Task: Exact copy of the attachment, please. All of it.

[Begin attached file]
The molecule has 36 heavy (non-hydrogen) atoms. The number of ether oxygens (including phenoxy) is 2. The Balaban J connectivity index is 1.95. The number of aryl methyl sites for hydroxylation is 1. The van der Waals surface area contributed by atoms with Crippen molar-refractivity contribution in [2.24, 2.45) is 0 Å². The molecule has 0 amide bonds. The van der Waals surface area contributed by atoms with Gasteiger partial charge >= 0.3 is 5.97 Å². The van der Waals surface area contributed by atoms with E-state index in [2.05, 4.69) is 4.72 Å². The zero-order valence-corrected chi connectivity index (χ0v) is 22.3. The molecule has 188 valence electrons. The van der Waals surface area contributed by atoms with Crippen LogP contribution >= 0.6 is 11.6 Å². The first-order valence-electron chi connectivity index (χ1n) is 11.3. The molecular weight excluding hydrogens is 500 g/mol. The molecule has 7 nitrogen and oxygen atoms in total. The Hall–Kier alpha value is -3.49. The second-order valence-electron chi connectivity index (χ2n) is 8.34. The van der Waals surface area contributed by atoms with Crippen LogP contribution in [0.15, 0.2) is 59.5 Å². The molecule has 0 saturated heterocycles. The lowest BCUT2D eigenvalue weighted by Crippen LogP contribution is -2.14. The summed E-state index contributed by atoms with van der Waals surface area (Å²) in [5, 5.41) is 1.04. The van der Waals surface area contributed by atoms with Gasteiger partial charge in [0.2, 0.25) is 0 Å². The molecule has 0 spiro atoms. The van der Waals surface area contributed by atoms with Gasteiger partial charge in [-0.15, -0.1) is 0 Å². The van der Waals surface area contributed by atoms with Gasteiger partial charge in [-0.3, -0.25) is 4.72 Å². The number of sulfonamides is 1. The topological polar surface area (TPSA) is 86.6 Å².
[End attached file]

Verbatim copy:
The molecule has 36 heavy (non-hydrogen) atoms. The number of ether oxygens (including phenoxy) is 2. The Balaban J connectivity index is 1.95. The number of aryl methyl sites for hydroxylation is 1. The van der Waals surface area contributed by atoms with Crippen molar-refractivity contribution in [2.24, 2.45) is 0 Å². The molecule has 0 amide bonds. The van der Waals surface area contributed by atoms with Gasteiger partial charge >= 0.3 is 5.97 Å². The van der Waals surface area contributed by atoms with E-state index in [2.05, 4.69) is 4.72 Å². The zero-order valence-corrected chi connectivity index (χ0v) is 22.3. The molecule has 188 valence electrons. The van der Waals surface area contributed by atoms with Crippen LogP contribution >= 0.6 is 11.6 Å². The first-order valence-electron chi connectivity index (χ1n) is 11.3. The molecular weight excluding hydrogens is 500 g/mol. The molecule has 7 nitrogen and oxygen atoms in total. The Hall–Kier alpha value is -3.49. The second-order valence-electron chi connectivity index (χ2n) is 8.34. The van der Waals surface area contributed by atoms with Crippen LogP contribution in [0.15, 0.2) is 59.5 Å². The molecule has 0 saturated heterocycles. The lowest BCUT2D eigenvalue weighted by Crippen LogP contribution is -2.14. The summed E-state index contributed by atoms with van der Waals surface area (Å²) in [5, 5.41) is 1.04. The van der Waals surface area contributed by atoms with Gasteiger partial charge in [0.2, 0.25) is 0 Å². The molecule has 0 spiro atoms. The van der Waals surface area contributed by atoms with Gasteiger partial charge in [-0.15, -0.1) is 0 Å². The van der Waals surface area contributed by atoms with Gasteiger partial charge in [-0.3, -0.25) is 4.72 Å². The number of sulfonamides is 1. The topological polar surface area (TPSA) is 86.6 Å².